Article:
Regardless of whether a case involves a mixed-motive, the burden-shifting proof structure, which typically culminates with the use of special jury instructions, is well established in all types of discrimination cases. And, the parties in this case merely sought clarification on when the special jury instructions should be issued to the jury in an ADEA mixed-motive case.
However, rather than answer the question asked, the 5-4 majority undertook the extraordinary, if not extrajudicial, task of answering its own question—does the burden ever
shift to the party defending an alleged mixed-motives discrimination claim brought under the ADEA. The Court held that it does not.
The Court supported its ruling by holding that Price Waterhouse v. Hopkins
, the 1989 case that originally established the burden-shifting proof structure in Title VII mixed-motive cases, does not apply to cases brought under the ADEA. This alone is monumental because, according to the dissent, every federal appellate court to consider the issue has held the exact opposite.
In addition to holding that the burden-shifting proof structure does not apply in ADEA cases, the Court held that a plaintiff alleging a violation of the ADEA must prove that age was the “but-for” cause of the adverse employment action. In other words, a plaintiff must prove that age was the reason, as opposed to a reason, for the adverse employment action. This is significant because the Court chose to interpret the same two words (“because of”) to mean two significantly different things depending solely on whether the phrase is found in Title VII or the ADEA. Thus, a plaintiff in an ADEA case will have a harder time proving his or her case than a Title VII plaintiff, despite the fact that the Supreme Court has long recognized that interpretations involving Title VII apply with equal force in the context of age discrimination.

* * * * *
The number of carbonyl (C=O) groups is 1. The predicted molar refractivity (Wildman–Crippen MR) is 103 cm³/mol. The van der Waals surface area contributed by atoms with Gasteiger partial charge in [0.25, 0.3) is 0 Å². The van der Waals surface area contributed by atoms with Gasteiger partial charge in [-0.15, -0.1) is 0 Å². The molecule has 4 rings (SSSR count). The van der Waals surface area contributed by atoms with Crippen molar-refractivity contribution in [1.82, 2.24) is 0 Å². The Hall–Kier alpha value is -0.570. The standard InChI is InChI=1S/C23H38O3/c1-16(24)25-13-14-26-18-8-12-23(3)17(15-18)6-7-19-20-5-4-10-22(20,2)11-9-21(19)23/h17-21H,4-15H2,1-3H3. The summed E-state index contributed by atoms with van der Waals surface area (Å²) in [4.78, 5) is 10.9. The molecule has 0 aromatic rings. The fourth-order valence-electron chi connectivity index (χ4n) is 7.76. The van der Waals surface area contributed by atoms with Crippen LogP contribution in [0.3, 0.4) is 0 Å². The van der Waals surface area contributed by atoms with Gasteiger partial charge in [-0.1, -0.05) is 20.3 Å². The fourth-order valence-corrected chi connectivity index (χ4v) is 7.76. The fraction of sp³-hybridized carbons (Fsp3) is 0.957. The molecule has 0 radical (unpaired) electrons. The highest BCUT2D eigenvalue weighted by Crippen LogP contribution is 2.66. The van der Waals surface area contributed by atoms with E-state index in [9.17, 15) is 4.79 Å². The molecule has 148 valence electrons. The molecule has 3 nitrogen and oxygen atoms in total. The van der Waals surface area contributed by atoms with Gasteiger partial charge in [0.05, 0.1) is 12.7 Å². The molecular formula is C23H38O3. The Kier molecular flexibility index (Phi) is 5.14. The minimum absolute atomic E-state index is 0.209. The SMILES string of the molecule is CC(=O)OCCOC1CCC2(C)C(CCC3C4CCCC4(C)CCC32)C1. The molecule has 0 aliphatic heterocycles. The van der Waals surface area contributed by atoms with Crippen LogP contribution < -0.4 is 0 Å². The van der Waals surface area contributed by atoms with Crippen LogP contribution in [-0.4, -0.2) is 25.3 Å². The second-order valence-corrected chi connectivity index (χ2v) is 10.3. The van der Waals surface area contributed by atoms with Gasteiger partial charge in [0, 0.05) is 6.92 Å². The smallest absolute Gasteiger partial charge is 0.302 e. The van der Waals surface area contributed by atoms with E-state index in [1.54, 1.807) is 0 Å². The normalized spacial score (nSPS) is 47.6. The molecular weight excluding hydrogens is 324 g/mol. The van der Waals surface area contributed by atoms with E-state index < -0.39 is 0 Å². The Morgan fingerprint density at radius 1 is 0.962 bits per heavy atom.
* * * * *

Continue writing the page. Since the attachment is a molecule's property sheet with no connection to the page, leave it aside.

So what are the likely practical consequences of Gross
? By removing the burden-shifting structure in mixed-motive cases, and by requiring “but-for” causation to establish an ADEA violation, an employee may have no choice but to locate that inadequately deleted e-mail or surreptitiously recorded conversation to prove his or her case. However, since the near impossibility of finding such evidence is what led the Supreme Court to develop the burden-shifting structure in the first place, the practical consequence of Gross
is that employees will likely find it considerably more difficult to prove disparate treatment in mixed-motive cases under the ADEA.
Whether or not the Court correctly interpreted the ADEA is debatable. What is not debatable, however, is the fact that the Court implemented a significant shift in the manner ADEA cases are litigated and in the scope of protection ultimately afforded by the ADEA. The last time the Court embarked upon such a course of action, Congress responded by legislatively overruling the Court. Who knows, by this time next year human resources practitioners across the country may be taking a course to learn about the Jack Gross Act.